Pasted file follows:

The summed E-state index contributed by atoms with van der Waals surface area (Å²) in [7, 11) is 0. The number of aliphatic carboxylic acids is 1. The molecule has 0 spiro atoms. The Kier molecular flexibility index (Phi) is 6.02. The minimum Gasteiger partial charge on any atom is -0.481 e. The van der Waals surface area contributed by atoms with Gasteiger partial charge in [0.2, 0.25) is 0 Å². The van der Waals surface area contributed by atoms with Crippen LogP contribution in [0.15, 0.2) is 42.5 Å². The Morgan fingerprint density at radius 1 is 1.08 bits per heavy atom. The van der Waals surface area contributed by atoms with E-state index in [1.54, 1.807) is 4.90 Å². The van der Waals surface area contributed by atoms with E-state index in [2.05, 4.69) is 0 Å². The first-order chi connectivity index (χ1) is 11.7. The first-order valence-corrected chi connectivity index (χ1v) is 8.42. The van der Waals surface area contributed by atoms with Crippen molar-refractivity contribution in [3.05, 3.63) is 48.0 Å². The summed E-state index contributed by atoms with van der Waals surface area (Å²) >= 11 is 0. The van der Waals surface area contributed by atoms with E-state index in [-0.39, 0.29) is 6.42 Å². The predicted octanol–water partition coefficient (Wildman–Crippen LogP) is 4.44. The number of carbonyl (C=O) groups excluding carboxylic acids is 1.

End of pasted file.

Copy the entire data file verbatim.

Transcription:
The summed E-state index contributed by atoms with van der Waals surface area (Å²) in [7, 11) is 0. The number of aliphatic carboxylic acids is 1. The molecule has 0 spiro atoms. The Kier molecular flexibility index (Phi) is 6.02. The minimum Gasteiger partial charge on any atom is -0.481 e. The van der Waals surface area contributed by atoms with Gasteiger partial charge in [0.2, 0.25) is 0 Å². The van der Waals surface area contributed by atoms with Crippen LogP contribution in [0.15, 0.2) is 42.5 Å². The Morgan fingerprint density at radius 1 is 1.08 bits per heavy atom. The van der Waals surface area contributed by atoms with E-state index in [1.54, 1.807) is 4.90 Å². The van der Waals surface area contributed by atoms with E-state index in [2.05, 4.69) is 0 Å². The first-order chi connectivity index (χ1) is 11.7. The first-order valence-corrected chi connectivity index (χ1v) is 8.42. The van der Waals surface area contributed by atoms with Crippen molar-refractivity contribution in [3.05, 3.63) is 48.0 Å². The summed E-state index contributed by atoms with van der Waals surface area (Å²) >= 11 is 0. The van der Waals surface area contributed by atoms with E-state index in [-0.39, 0.29) is 6.42 Å². The predicted octanol–water partition coefficient (Wildman–Crippen LogP) is 4.44. The number of carbonyl (C=O) groups excluding carboxylic acids is 1.